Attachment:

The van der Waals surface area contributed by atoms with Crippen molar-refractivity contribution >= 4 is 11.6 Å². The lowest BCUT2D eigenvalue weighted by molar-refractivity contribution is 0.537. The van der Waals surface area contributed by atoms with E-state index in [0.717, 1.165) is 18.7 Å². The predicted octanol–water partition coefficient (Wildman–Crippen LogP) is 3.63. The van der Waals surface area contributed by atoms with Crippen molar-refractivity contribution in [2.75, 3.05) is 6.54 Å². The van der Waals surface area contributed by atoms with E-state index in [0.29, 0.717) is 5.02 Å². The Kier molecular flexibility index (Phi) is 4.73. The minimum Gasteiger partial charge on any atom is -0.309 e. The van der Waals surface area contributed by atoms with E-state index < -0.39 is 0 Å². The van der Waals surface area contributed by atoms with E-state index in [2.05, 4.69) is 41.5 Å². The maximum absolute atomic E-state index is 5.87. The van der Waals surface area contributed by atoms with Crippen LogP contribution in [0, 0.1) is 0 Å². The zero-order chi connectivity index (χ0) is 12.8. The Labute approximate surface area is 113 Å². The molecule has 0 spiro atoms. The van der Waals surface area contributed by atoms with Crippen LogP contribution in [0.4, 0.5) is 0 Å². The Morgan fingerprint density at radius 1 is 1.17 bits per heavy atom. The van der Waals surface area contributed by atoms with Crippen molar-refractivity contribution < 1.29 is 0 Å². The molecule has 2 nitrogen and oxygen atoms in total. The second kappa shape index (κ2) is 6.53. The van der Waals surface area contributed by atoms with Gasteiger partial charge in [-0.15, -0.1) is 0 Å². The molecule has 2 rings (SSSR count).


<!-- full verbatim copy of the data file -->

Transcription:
The van der Waals surface area contributed by atoms with Crippen molar-refractivity contribution >= 4 is 11.6 Å². The lowest BCUT2D eigenvalue weighted by molar-refractivity contribution is 0.537. The van der Waals surface area contributed by atoms with E-state index in [0.717, 1.165) is 18.7 Å². The predicted octanol–water partition coefficient (Wildman–Crippen LogP) is 3.63. The van der Waals surface area contributed by atoms with Crippen molar-refractivity contribution in [2.75, 3.05) is 6.54 Å². The van der Waals surface area contributed by atoms with E-state index in [0.29, 0.717) is 5.02 Å². The Kier molecular flexibility index (Phi) is 4.73. The minimum Gasteiger partial charge on any atom is -0.309 e. The van der Waals surface area contributed by atoms with E-state index < -0.39 is 0 Å². The van der Waals surface area contributed by atoms with E-state index in [2.05, 4.69) is 41.5 Å². The maximum absolute atomic E-state index is 5.87. The van der Waals surface area contributed by atoms with Crippen LogP contribution in [0, 0.1) is 0 Å². The zero-order chi connectivity index (χ0) is 12.8. The Labute approximate surface area is 113 Å². The molecule has 0 spiro atoms. The van der Waals surface area contributed by atoms with Crippen LogP contribution in [0.4, 0.5) is 0 Å². The Morgan fingerprint density at radius 1 is 1.17 bits per heavy atom. The van der Waals surface area contributed by atoms with Crippen molar-refractivity contribution < 1.29 is 0 Å². The molecule has 2 nitrogen and oxygen atoms in total. The second kappa shape index (κ2) is 6.53. The van der Waals surface area contributed by atoms with Gasteiger partial charge in [-0.15, -0.1) is 0 Å². The molecule has 2 rings (SSSR count).